Heather Meyers – It’s a funnel process. Probably 10% of what comes in the door looks interesting and 10% of those survive the initial vetting, but if something comes along that isn’t as we expected we’re apt to walk away.
Kurt Gerdenich – We’re pretty conservative and will break off a late-stage deal if the price is coming in too high or something comes up in our due diligence. We want to make sure you can can hit the numbers you’ve put out there.
Question from Michael Johnson – Chief Operating Officer, Follett – How do you decide which product innovations to pursue and why?
Robert Fiance – Chief Executive Office, Software Technology, Inc. – Strategic focus is important and so is the customer base. We always ask, where is the customer demand? We look at what advantage we’ll gain, we want to make sure it will be cash-flow positive so we don’t get mired in daily problems, and of course the management team is key and is integral to our decision.
Question from Michael Johnson – How do your acquisitions evolve? What are the typical challenges?
Todd Brekhus – VP Product and Market Management, PLATO Learning – We make sure there is buy-in before an acquisition is competed. Rumor control is important too so we try to get ahead of the curve. But the single biggest success factor is how the leadership in both the acquired and acquiring companies work together. For that, we find that joint monthly briefings work for us.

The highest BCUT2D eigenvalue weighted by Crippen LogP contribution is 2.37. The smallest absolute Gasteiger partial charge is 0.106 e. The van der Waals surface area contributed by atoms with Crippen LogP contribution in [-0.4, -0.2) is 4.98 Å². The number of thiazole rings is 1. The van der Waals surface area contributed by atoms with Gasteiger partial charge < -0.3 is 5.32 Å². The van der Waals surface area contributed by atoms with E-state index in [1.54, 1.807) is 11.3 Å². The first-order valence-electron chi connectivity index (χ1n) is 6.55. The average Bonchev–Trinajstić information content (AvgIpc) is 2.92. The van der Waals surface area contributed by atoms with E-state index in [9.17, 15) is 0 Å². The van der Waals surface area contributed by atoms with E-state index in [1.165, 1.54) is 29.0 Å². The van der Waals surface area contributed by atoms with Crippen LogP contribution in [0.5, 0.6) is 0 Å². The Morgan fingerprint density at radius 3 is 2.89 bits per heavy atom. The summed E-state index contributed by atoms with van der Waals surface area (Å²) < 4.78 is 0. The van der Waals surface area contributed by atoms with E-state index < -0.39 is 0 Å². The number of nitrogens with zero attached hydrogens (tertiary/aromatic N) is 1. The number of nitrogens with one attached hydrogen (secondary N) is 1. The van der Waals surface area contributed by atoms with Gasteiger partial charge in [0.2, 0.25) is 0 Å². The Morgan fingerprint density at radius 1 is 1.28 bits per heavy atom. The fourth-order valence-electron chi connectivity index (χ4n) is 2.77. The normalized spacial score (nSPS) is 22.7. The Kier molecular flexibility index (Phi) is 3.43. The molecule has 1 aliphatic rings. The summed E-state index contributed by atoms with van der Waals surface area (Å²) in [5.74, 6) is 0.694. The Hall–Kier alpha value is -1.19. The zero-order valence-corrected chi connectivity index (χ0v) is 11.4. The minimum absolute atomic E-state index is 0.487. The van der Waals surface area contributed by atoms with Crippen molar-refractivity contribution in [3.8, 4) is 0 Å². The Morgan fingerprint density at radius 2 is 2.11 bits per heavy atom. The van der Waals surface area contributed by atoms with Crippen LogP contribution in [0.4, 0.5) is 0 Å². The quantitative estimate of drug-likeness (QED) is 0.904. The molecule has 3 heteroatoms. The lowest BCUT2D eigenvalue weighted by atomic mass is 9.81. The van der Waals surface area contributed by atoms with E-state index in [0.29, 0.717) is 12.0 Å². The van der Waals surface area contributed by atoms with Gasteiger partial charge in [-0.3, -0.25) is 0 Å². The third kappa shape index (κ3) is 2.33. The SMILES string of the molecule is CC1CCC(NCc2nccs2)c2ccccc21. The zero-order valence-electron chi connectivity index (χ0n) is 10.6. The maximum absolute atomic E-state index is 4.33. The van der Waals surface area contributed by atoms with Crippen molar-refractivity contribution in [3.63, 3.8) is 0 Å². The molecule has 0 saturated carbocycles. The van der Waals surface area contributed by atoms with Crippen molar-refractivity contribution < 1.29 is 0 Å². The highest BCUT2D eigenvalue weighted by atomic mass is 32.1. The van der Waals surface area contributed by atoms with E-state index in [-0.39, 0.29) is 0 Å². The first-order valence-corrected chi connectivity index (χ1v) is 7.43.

Michael Golden – VP of Administration and Planning, Pearson Education – Common goals abd aligned interests are crucial. You have to put ego aside. From Pearson’s experience the scale and scope vary so much it’s hard to generalize. You’ve got to figure out where’s the common goal, where’s the — sorry, I’m going to use the word — where’s the synergy that allows the whole to be larger than the parts.
Michael Johnson – How do you decide whether to build, buy or partner?
Robert Fiance – Sometimes a strategic partnership opens the door to acquisition because of extraordinary cultural fit and the strength of the team once we can see them up close. Acquisitions can also change the whole face of the company so we have to be careful.
Todd Brekhus – With SaaS (Software as a Service) platform integration is critical so that’s a big factor so making the decision to acquire is more likely when SCORM an SIF are non-issues. Regardless of the deal structure, however, SaaS can spur the innovation we need.
Michael Johnson – Things don’t always go as planned. When that happens after the acquisition and integration what do you do?
Robert Fiance – We move rapidly to get involved operationally so the deficiencies, if there are any, are understood as soon as possible. Waiting has always been a problem. We try to structure half of the deal as an earn-out, 25% each year. The lesson for us has been to structure a short earn-out, react quickly, get involved, and don’t wait.
Todd Brekhus – Retaining the talent is key so we use the earn-out to incentivize the management team. The deals that have been less successful for us are when we’ve lost that talent. Not alienating but retaining the customer bases is important too and requires an investment in that relationship, which is partly a function of keeping the management team engaged.